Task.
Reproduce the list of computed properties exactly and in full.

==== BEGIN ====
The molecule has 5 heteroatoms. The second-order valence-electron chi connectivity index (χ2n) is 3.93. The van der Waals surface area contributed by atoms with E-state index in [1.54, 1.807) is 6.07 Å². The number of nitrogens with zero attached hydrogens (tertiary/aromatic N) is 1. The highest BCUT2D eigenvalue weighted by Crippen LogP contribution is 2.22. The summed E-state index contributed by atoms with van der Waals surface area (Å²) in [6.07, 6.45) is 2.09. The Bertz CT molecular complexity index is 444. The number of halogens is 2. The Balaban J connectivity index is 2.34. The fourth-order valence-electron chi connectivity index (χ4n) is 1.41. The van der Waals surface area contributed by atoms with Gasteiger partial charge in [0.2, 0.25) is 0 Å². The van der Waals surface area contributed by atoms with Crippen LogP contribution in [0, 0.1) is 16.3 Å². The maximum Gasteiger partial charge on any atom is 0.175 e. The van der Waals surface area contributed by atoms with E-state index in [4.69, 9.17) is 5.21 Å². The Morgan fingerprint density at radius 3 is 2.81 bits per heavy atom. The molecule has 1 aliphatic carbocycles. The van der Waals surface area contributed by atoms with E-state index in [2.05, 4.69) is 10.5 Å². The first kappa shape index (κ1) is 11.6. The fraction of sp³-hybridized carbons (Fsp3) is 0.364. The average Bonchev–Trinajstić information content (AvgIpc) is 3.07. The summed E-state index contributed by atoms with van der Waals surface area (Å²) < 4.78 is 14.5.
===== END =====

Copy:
The molecule has 5 heteroatoms. The second-order valence-electron chi connectivity index (χ2n) is 3.93. The van der Waals surface area contributed by atoms with E-state index in [1.54, 1.807) is 6.07 Å². The number of nitrogens with zero attached hydrogens (tertiary/aromatic N) is 1. The highest BCUT2D eigenvalue weighted by Crippen LogP contribution is 2.22. The summed E-state index contributed by atoms with van der Waals surface area (Å²) in [6.07, 6.45) is 2.09. The Bertz CT molecular complexity index is 444. The number of halogens is 2. The Balaban J connectivity index is 2.34. The fourth-order valence-electron chi connectivity index (χ4n) is 1.41. The van der Waals surface area contributed by atoms with Gasteiger partial charge in [0.2, 0.25) is 0 Å². The van der Waals surface area contributed by atoms with Crippen LogP contribution in [0, 0.1) is 16.3 Å². The maximum Gasteiger partial charge on any atom is 0.175 e. The van der Waals surface area contributed by atoms with E-state index in [4.69, 9.17) is 5.21 Å². The Morgan fingerprint density at radius 3 is 2.81 bits per heavy atom. The molecule has 1 aliphatic carbocycles. The van der Waals surface area contributed by atoms with E-state index in [2.05, 4.69) is 10.5 Å². The first kappa shape index (κ1) is 11.6. The fraction of sp³-hybridized carbons (Fsp3) is 0.364. The average Bonchev–Trinajstić information content (AvgIpc) is 3.07. The summed E-state index contributed by atoms with van der Waals surface area (Å²) < 4.78 is 14.5.